“There are tons of pavers available that showcase natural stone textures in multi-stone sizes,” Raboine said. “Some are even tumbled to further accent the natural appearance. The sizes range from smaller cobblestones, all the way up to larger flagstones in ashlar patterns.”
The use of the space should also be considered when determining the right texture. For those who plan to be using the outdoor dining area for hosting upscale parties, choosing uneven surfaces such as fieldstone or gravel aren’t recommended.
An equally important consideration is the longevity of the materials. After investing in the project, homeowners want to have a patio that will last for years with minimal maintenance.
Porcelain pavers are one of the options that Raboine says is a good choice that has plenty of possibilities for design flexibility and will last for generations.
While natural stone is appealing for its rustic, timeless look, there are many types that tend not to hold up well to freeze-thaw cycles. Clay pavers are another material that consumers should be careful about as certain ones do not stand the test of time.
“When considering clay, be sure to research it and look for actual installations that have been in the ground for some time,” Raboine said. “With concrete pavers, most manufacturers, like Belgard, include a lifetime warranty. Plus, with improvements in technology, the difference between concrete and clay pavers has become almost unnoticeable.”
Most hardscaping materials have a long life expectancy but the more exposed they are, the faster you can expect them to weather. While concrete starts out as a durable material, there’s the claim that there are two types of concrete: ‘Concrete that’s cracked and concrete that will crack.’ There are many reasons why it cracks, but if some of the common mistakes are avoided, it can still last for a considerable amount of time.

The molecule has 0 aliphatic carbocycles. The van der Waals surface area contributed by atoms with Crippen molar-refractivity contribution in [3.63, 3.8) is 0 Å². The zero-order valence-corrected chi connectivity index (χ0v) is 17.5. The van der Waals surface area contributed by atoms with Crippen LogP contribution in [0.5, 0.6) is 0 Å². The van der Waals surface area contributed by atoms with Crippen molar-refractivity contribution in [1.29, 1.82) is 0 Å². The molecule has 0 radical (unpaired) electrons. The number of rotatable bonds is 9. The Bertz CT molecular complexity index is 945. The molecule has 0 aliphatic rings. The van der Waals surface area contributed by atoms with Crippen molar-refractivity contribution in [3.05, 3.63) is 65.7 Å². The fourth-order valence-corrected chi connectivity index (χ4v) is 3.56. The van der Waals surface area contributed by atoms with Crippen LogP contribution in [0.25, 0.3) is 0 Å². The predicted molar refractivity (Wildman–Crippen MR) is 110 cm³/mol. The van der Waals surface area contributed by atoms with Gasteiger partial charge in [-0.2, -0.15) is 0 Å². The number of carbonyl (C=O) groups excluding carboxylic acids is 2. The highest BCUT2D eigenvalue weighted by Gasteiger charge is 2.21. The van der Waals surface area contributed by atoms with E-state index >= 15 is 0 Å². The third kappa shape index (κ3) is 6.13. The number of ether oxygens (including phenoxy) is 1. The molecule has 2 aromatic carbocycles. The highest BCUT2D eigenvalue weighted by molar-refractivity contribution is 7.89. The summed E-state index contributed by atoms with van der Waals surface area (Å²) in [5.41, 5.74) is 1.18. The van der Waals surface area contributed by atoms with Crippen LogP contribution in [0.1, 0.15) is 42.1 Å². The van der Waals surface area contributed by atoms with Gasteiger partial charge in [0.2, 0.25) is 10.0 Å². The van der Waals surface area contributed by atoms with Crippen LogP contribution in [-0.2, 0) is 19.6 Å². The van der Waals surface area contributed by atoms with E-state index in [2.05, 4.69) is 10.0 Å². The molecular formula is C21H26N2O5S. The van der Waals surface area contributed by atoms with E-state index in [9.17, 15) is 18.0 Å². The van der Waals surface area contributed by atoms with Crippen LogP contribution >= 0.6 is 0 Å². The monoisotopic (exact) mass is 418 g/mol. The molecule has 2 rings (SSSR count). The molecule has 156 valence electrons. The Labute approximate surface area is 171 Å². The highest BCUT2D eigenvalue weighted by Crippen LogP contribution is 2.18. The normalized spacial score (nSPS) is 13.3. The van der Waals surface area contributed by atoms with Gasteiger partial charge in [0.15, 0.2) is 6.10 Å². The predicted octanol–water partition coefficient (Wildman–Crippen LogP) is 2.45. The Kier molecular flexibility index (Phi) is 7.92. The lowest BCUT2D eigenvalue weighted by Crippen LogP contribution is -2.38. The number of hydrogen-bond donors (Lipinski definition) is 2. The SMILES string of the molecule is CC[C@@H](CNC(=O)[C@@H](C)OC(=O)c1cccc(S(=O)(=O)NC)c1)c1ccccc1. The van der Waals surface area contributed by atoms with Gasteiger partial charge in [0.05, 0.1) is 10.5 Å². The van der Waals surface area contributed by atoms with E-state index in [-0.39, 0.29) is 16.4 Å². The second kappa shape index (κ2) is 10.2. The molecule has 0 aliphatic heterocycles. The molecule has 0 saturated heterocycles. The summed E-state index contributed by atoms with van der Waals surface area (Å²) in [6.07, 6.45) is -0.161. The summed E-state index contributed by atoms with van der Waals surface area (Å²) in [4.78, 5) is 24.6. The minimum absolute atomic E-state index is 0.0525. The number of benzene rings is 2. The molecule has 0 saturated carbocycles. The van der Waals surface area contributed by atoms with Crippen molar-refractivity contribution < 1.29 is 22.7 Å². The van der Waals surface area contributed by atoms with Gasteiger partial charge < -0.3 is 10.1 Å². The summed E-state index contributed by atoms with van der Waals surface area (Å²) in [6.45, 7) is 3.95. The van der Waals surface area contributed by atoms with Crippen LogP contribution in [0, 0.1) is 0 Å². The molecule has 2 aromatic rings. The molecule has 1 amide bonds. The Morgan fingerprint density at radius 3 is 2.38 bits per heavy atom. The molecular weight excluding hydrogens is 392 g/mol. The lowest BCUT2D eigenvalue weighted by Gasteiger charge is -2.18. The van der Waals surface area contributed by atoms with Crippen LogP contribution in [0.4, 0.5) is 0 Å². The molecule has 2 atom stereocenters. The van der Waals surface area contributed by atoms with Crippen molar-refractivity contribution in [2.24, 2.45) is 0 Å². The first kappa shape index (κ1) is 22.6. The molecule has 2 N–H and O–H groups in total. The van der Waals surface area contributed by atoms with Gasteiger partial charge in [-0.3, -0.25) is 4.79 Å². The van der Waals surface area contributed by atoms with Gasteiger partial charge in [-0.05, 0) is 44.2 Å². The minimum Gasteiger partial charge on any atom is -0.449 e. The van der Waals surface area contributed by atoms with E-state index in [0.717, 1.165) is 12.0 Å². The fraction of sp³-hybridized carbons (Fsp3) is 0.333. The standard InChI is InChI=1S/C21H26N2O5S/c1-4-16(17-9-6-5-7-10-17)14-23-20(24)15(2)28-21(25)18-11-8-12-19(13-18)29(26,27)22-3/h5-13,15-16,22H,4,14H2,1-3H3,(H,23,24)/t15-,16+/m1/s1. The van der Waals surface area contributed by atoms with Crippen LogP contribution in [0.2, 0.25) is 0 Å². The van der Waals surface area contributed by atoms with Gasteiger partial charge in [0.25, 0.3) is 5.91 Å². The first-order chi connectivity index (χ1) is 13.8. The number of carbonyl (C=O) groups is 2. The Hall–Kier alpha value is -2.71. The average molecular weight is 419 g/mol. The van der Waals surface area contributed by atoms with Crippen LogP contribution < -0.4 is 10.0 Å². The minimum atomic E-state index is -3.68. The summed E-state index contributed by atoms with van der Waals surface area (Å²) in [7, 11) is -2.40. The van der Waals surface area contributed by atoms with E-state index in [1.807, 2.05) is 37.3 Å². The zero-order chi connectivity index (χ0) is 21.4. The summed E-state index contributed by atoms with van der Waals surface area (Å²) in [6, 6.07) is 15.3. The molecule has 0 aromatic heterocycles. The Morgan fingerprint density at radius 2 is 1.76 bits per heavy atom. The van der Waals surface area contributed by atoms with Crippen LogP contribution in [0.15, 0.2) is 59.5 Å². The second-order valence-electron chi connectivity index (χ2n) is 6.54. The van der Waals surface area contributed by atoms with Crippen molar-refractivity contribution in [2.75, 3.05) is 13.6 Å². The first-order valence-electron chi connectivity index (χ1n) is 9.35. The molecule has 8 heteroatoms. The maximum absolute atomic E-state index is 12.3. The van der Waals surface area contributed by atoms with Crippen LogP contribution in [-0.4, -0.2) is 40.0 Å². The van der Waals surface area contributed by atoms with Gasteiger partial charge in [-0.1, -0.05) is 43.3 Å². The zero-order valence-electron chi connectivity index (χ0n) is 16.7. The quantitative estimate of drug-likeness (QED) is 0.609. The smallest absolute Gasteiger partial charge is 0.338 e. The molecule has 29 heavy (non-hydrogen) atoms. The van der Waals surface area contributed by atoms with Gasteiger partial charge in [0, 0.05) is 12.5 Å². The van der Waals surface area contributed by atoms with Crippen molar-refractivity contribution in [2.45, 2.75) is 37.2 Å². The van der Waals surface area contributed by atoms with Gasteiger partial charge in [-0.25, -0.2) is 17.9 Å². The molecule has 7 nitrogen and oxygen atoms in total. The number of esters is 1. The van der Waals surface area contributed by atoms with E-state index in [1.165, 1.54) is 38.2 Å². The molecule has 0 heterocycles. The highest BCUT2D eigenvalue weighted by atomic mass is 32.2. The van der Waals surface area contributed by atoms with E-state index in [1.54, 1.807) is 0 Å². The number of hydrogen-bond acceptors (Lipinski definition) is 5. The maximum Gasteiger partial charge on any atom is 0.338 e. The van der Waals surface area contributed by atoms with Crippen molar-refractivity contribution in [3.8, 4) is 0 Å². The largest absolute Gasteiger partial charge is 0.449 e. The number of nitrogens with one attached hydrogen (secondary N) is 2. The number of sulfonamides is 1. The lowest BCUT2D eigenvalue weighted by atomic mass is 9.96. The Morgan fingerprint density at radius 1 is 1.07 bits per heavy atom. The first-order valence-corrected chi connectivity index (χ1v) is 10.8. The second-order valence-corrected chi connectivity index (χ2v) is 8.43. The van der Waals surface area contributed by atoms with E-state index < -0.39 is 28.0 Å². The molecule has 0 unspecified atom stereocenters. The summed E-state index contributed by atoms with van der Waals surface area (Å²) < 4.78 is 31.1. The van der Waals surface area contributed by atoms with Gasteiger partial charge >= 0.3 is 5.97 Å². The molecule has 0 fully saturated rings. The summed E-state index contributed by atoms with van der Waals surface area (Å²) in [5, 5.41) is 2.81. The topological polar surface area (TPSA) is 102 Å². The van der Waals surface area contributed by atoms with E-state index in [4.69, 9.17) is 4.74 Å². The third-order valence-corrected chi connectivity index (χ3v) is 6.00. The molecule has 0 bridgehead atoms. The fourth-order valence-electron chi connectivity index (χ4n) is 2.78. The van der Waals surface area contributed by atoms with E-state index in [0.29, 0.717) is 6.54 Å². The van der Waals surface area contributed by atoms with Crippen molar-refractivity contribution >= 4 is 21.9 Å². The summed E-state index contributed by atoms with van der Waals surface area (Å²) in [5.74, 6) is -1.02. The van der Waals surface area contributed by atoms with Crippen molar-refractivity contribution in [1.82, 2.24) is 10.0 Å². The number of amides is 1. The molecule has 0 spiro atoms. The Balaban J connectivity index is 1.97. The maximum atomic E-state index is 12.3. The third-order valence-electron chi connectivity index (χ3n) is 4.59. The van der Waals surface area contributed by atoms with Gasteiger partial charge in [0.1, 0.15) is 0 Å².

Obviously, the most important factor to consider when helping a client select their hardscaping materials is their budget. A material may look beautiful with the house in the planning stage but if the client can’t afford it, you’ve wasted their time and you will have to go back to the drawing board to find a cheaper alternative.
According to Raboine, most hardscape materials will work well in a patio setting and all of them look great. He says cost difference between materials is pretty insignificant as compared to the overall cost of the project.
Natural stone is obviously the most expensive option as the material has to be quarried, but if a client cannot afford this option there is always concrete pavers.
“When factoring in the cost difference, plus the labor savings compared to natural stone, concrete pavers with stone textures are generally much more cost-effective – while at the same time not compromising the overall look,” Raboine said.
Even when the customer wants to spare no expense, Raboine says it is important to select the material the best compliments the home and is cost effective to install.
As for the least expensive option that still allows for creativity, concrete has come a long way from being a large grey slab.
“Poured concrete is the most versatile and inexpensive option, as a poured concrete patio can be formed into any shape and thickness, so it can meet a variety of functions,” Olson said. “In addition, concrete can be stamped or colored to inexpensively create the look of bricks or designed elements for an added touch.”